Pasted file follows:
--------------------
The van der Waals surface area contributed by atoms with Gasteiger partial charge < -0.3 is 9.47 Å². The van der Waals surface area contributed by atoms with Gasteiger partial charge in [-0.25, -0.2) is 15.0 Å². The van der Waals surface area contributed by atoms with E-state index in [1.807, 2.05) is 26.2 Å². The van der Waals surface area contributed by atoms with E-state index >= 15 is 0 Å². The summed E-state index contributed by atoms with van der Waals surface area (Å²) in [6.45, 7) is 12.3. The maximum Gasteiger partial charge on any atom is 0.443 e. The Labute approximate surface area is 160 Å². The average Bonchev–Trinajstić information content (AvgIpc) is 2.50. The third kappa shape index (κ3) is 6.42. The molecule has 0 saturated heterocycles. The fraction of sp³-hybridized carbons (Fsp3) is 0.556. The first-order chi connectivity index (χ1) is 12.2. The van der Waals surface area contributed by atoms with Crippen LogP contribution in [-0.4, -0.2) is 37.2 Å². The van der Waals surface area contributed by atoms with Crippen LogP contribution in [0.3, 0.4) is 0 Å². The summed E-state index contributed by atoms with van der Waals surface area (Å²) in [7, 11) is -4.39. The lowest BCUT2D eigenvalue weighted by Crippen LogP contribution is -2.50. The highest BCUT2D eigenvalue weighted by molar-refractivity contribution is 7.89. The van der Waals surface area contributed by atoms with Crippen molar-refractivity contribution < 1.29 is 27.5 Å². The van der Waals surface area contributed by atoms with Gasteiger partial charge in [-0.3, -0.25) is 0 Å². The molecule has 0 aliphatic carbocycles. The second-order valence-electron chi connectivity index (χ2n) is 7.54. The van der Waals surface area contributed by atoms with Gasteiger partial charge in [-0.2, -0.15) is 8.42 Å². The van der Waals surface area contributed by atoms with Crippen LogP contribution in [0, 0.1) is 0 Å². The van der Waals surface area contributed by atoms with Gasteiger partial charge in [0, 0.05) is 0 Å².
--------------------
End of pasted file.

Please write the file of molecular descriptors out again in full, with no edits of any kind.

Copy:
The van der Waals surface area contributed by atoms with Gasteiger partial charge < -0.3 is 9.47 Å². The van der Waals surface area contributed by atoms with Gasteiger partial charge in [-0.25, -0.2) is 15.0 Å². The van der Waals surface area contributed by atoms with E-state index in [1.807, 2.05) is 26.2 Å². The van der Waals surface area contributed by atoms with E-state index >= 15 is 0 Å². The summed E-state index contributed by atoms with van der Waals surface area (Å²) in [6.45, 7) is 12.3. The maximum Gasteiger partial charge on any atom is 0.443 e. The Labute approximate surface area is 160 Å². The average Bonchev–Trinajstić information content (AvgIpc) is 2.50. The third kappa shape index (κ3) is 6.42. The molecule has 0 saturated heterocycles. The fraction of sp³-hybridized carbons (Fsp3) is 0.556. The first-order chi connectivity index (χ1) is 12.2. The van der Waals surface area contributed by atoms with Crippen LogP contribution in [-0.4, -0.2) is 37.2 Å². The van der Waals surface area contributed by atoms with Crippen LogP contribution in [0.3, 0.4) is 0 Å². The summed E-state index contributed by atoms with van der Waals surface area (Å²) in [7, 11) is -4.39. The lowest BCUT2D eigenvalue weighted by Crippen LogP contribution is -2.50. The highest BCUT2D eigenvalue weighted by molar-refractivity contribution is 7.89. The van der Waals surface area contributed by atoms with Crippen molar-refractivity contribution < 1.29 is 27.5 Å². The van der Waals surface area contributed by atoms with Gasteiger partial charge in [-0.3, -0.25) is 0 Å². The molecule has 0 aliphatic carbocycles. The second-order valence-electron chi connectivity index (χ2n) is 7.54. The van der Waals surface area contributed by atoms with Gasteiger partial charge in [-0.2, -0.15) is 8.42 Å². The van der Waals surface area contributed by atoms with Crippen LogP contribution in [0, 0.1) is 0 Å². The van der Waals surface area contributed by atoms with Gasteiger partial charge in [0, 0.05) is 0 Å².